IonE resident fellow Elizabeth Wilson has been selected to the inaugural class of Andrew Carnegie Fellows. Wilson, a leading researcher in energy and environmental policy and law, is one of 32 scholars chosen from more than 300 nominees. She will receive a $200,000 award to support her research examining the complex relationship between renewable and nuclear energy, climate change and economic development, and how policy drives the evolution of energy systems. Continue reading

IonE fellows named Distinguished McKnight ProfessorsGoldy Campus Identity

The Office of the Senior Vice President for Academic Affairs and Provost has announced that University of Minnesota Law School professor  Alexandra B. Klass and College of Food, Agricultural and Natural Resource Sciences professor George E. Heimpel have been named Distinguished McKnight University Professor—two of just five U of M faculty members to receive the distinction this year. Klass and Heimpel are also U of M Institute on the Environment resident fellows. Continue reading

10 things we learned about chemicals & environmentFlickr: Photo by Bert van Dijk (Flickr/Creative Commons)

What better way to commemorate Earth Day than by learning about how our everyday actions affect the environment? This week’s Frontiers focused on common chemical pollutants and their impacts. IonE resident fellow and College of Science and Engineering professor Bill Arnold kicked off the talk, followed by Matt Simcik, associate professor in the School of Public Health and Ron Hadsall, professor in the College of Pharmacy. With conversations ranging from flaming couches to perspiration and peeing, here are 10 things we learned: Continue reading

Featured Fellow: Industrial Ecologist Tim SmithCrops Tim Smith

Editor’s note: IonE’s nearly 70 resident fellows — faculty with appointments throughout the University of Minnesota system who come together here to share ideas, inspiration and innovation across disciplinary boundaries — are among the shining stars of IonE’s signature approach to addressing global grand challenges. Over the course of the next year, this series will introduce our diverse resident fellows in their own words. Here we interview IonE resident fellow Tim Smith, associate professor of environmental sciences, policy and management, and bioproducts and biosystems engineering in the College of Food, Agriculture and Natural Resource Sciences. Let the conversation begin!

What’s the most interesting thing you’re reading now?

I am currently reading Capital in the Twenty-First Century, by Thomas Piketty (along with just about everyone else . . .). I love the fact that, through his own admission, the book is as much a contribution to our understanding of economic history as illuminating key dynamics shaping wealth and inequality. Our understanding of big thorny problems and our ability to implement potential solutions are rarely isolated within individual fields of study or areas of practice. His interpretation of the societal, political and economic balancing act dictating the roles of income and capital across countries is fascinating. Continue reading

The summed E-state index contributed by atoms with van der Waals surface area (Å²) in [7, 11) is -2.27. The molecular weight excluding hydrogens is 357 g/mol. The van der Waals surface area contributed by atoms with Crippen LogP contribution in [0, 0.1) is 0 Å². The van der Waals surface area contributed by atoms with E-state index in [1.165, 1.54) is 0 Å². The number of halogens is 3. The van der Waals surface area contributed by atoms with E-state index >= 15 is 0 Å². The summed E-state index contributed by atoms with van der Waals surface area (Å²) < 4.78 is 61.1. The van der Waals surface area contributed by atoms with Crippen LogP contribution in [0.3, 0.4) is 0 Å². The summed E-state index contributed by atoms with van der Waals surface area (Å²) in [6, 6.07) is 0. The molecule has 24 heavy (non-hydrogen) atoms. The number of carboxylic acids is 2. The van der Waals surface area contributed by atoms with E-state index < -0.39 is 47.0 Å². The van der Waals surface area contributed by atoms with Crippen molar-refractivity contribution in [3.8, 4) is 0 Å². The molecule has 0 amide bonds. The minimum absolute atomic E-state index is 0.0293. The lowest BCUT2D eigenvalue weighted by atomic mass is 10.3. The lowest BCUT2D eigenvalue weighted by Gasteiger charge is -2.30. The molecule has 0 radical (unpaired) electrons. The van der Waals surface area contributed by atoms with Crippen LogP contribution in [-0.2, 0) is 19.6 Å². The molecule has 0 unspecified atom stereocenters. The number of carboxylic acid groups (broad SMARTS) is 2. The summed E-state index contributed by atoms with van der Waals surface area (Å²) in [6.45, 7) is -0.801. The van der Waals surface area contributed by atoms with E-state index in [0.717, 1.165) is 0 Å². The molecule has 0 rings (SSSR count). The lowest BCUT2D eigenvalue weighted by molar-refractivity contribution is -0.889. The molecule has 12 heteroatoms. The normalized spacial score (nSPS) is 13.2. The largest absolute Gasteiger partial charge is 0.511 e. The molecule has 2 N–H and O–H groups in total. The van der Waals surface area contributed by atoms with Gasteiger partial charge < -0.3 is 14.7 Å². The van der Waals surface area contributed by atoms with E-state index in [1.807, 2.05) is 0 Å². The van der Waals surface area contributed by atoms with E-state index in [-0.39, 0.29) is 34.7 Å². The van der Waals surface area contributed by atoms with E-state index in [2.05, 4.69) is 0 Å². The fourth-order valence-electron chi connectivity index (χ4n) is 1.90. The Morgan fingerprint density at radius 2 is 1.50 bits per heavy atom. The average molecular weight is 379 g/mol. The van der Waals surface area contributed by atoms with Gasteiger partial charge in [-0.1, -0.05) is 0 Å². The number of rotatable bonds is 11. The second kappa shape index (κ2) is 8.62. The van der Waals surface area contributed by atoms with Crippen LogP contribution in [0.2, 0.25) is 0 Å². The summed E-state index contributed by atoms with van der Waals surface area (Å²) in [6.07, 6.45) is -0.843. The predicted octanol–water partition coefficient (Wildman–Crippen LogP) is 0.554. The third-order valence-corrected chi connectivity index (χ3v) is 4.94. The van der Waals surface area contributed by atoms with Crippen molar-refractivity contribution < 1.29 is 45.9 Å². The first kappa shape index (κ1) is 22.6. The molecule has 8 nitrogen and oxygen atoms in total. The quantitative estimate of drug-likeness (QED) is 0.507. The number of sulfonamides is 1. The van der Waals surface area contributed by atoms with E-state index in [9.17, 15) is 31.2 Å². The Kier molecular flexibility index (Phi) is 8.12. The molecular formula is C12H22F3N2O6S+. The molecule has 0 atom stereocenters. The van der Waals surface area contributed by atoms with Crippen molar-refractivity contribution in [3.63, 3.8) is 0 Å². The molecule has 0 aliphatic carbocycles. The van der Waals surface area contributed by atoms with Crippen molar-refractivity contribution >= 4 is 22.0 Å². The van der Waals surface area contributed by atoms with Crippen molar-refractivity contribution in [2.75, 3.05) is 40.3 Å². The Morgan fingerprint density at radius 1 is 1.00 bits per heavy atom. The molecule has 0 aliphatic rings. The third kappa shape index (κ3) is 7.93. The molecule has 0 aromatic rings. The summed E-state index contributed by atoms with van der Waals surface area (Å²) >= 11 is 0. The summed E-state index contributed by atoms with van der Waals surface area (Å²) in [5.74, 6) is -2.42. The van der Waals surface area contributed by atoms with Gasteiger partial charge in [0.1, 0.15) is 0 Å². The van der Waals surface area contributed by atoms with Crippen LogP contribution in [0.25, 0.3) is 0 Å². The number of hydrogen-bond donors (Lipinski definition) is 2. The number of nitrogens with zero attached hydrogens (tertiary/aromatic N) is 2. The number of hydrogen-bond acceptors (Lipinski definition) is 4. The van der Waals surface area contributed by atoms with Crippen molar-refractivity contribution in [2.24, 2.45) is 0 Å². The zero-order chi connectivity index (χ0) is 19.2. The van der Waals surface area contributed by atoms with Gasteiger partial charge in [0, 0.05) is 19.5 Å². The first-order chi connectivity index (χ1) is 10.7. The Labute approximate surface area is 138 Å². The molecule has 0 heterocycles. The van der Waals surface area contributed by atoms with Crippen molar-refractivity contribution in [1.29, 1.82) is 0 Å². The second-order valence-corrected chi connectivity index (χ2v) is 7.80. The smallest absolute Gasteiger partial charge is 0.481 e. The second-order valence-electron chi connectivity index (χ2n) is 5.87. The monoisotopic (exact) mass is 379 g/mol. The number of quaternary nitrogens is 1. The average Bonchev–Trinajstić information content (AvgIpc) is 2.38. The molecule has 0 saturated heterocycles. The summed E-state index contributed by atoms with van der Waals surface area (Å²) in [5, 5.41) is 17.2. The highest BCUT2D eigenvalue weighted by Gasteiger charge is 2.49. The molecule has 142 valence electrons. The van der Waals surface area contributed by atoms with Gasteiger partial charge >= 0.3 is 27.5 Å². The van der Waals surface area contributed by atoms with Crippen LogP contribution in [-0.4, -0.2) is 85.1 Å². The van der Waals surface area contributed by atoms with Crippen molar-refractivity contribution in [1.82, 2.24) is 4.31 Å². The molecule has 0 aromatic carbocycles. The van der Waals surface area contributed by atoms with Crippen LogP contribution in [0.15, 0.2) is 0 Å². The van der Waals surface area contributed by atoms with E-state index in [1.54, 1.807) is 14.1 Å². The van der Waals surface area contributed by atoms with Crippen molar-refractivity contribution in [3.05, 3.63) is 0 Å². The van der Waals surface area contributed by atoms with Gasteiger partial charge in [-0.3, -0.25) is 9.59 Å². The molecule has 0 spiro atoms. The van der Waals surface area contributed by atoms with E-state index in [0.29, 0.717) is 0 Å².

Featured Fellow: Environmental Educator Patrick HamiltonPhoto by Arend (Flickr Creative Commons)

Editor’s note: IonE’s nearly 70 resident fellows — faculty with appointments throughout the University of Minnesota system who come together here to share ideas, inspiration and innovation across disciplinary boundaries — are among the shining stars of IonE’s signature approach to addressing global grand challenges. Over the course of the next year, this series will introduce our diverse resident fellows in their own words. Here we interview IonE resident fellow Patrick Hamilton, program director of Global Change Initiatives at the Science Museum of Minnesota. Let the conversation begin!
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Energy Transition Lab promotes 21st century upgradesWind Turbine and Power Lines

The Energy Transition Lab, supported by the Institute on the Environment, the Office of the Vice President for Research and the Law School, brings together leaders in government, business and nonprofit organizations to develop new energy policy pathways, institutions and regulations.

In this audio clip, Hari Osofsky, ETL’s faculty director, Law School professor and IonE resident fellow, discusses the lab’s goals and what communities and business and utility partners are doing to bring the energy system into the 21st century with WTIP North Shore Community Radio.

Photo by mwwile (Flickr Creative Commons)

5 things we learned about advanced heat recoveryFlickr: Photo by Bryan Kennedy (Flickr/Creative Commons)

Buildings are huge parts of our lives, yet we rarely think about what it takes to keep them running. This week, Frontiers took a look at advanced heat recovery, one a way to improve building energy efficiency. Leading the discussion was Patrick Hamilton, IonE resident fellow and director of the Science Museum of Minnesota’s Global Change Initiatives. Panelists were Scott Getty, energy project manager for Metropolitan Council Environmental Services; Katie Gulley, regional program manager with the BlueGreen Alliance; and Peter Klein, vice president of finance for the Saint Paul Port Authority. Here are five things we learned: Continue reading

Featured Fellow: Dendrochronologist Scott St. GeorgePhoto by Landahlauts (Flickr Creative Commons)

Editor’s note: IonE’s nearly 70 resident fellows — faculty with appointments throughout the University of Minnesota system who come together here to share ideas, inspiration and innovation across disciplinary boundaries — are among the shining stars of IonE’s signature approach to addressing global grand challenges. Over the course of the next year, this series will introduce our diverse resident fellows in their own words. Here we interview IonE resident fellow Scott St. George, assistant professor in the College of Liberal Arts. Let the conversation begin!